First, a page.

Statia Grossman
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December 06, 2018 04:21 PM

A new domestic violence shelter open in Brooklyn, New York, wants to make sure no family has to decide between their pet and their safety again.

On October 30, Urban Resource Institute (URI), the largest provider of domestic violence services in the country, opened the nation’s first pet-friendly domestic violence shelter of its size.

“Prior to the launch of URI’s overarching People and Animals Living Safely (PALS) Program in 2013, there were no domestic violence shelters in New York City that accepted pets. URI recognized this lack of pet-friendly facilities as an obstacle preventing survivors from seeking resources – and that no individual should have to make an impossible choice between their own safety and leaving a beloved pet behind. To address this service gap, URI created the first program of its kind in New York City, PALS, to provide co-living domestic violence shelters where families can live and heal with their pets in the same apartment,” President & CEO of URI, Nathaniel Fields, tells PEOPLE.

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Every apartment in the Brooklyn shelter, called PALS Place, is designed to be a co-living space for survivors and their pets, so families are never apart from their four-legged members. All of the spaces at PALS Place use pet-friendly materials, furniture and color palates. The shelter also includes a grooming station and a outdoor play area for pets.

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Along with opening this new shelter, URI has also retrofitted five of its domestic abuse shelters to be pet-friendly. At all of these shelters, including PALS Place, families with pets are given welcome kits that contain many of the resources their pets need: food, leashes, litter and toys. Through URI, there are now over 100 apartments in New York City where domestic abuse survivors and their pets can live together.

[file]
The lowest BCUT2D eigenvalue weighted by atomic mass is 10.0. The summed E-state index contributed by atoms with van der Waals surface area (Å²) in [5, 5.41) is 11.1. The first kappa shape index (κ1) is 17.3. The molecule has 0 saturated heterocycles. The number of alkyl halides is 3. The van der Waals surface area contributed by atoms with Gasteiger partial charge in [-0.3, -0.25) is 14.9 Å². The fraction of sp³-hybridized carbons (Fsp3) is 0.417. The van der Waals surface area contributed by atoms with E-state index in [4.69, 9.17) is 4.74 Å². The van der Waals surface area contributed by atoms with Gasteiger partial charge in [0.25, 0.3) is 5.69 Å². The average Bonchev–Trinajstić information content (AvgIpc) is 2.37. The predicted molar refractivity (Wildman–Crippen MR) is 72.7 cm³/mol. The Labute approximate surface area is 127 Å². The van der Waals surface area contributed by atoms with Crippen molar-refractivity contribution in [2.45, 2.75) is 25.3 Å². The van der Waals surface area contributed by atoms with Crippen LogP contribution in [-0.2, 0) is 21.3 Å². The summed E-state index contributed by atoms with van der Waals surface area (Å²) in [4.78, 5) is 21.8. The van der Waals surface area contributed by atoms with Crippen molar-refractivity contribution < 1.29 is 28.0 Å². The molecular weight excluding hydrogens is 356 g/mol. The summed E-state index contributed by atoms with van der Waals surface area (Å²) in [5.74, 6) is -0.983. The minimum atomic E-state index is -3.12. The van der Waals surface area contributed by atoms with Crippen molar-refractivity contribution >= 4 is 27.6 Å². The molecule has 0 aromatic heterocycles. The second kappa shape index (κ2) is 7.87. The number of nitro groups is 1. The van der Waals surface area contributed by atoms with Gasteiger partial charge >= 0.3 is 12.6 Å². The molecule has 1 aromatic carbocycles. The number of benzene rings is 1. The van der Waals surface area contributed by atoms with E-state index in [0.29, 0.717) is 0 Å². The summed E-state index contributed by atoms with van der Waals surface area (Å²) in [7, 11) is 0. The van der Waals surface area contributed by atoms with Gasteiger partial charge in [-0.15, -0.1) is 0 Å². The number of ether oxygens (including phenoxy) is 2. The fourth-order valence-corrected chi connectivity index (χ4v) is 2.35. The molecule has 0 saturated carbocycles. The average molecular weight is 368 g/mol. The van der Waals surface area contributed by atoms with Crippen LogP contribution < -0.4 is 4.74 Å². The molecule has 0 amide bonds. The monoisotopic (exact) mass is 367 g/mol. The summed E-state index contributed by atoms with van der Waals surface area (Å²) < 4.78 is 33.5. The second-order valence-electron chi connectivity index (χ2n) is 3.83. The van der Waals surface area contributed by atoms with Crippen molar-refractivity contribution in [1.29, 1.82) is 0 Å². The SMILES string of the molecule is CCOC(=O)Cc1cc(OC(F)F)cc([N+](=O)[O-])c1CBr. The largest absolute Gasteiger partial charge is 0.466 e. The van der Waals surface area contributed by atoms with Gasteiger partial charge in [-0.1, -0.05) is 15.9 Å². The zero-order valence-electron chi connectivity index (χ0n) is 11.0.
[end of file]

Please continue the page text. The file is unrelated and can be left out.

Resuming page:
According to URI, nearly 50 percent of domestic violence victims stay in abusive situations because they are worried about what would happen if they left their pets behind. Sadly, 70 percent of pets living in an abusive household are harmed. Since only 3 percent of U.S. domestic violence shelters allow pets, survivors often have no choice but to re-home or abandon their pets if they choose to leave their abusive household.

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“Through the PALS Program, URI hopes to raise awareness of the connection between domestic violence and pets, in turn inciting a national movement to create more pet-friendly DV shelters leveraging the co-living model. We’re in the process of creating a toolkit to give other service providers the tools do so,” Fields says.

With more pet-friendly shelters, domestic abuse survivors will be able to benefit from the support a pet provides, especially in times of emotional stress.

“Not only does the PALS Program enable survivors and pets to stay together during a critical time of transition, but the program also taps into the therapeutic value of pets in improving human health and wellbeing. Research suggests the presence of pets can help reduce blood pressure and fatigue in people, as well as increase the presence of feel-good hormones, creating a sense of calm,” Fields adds.

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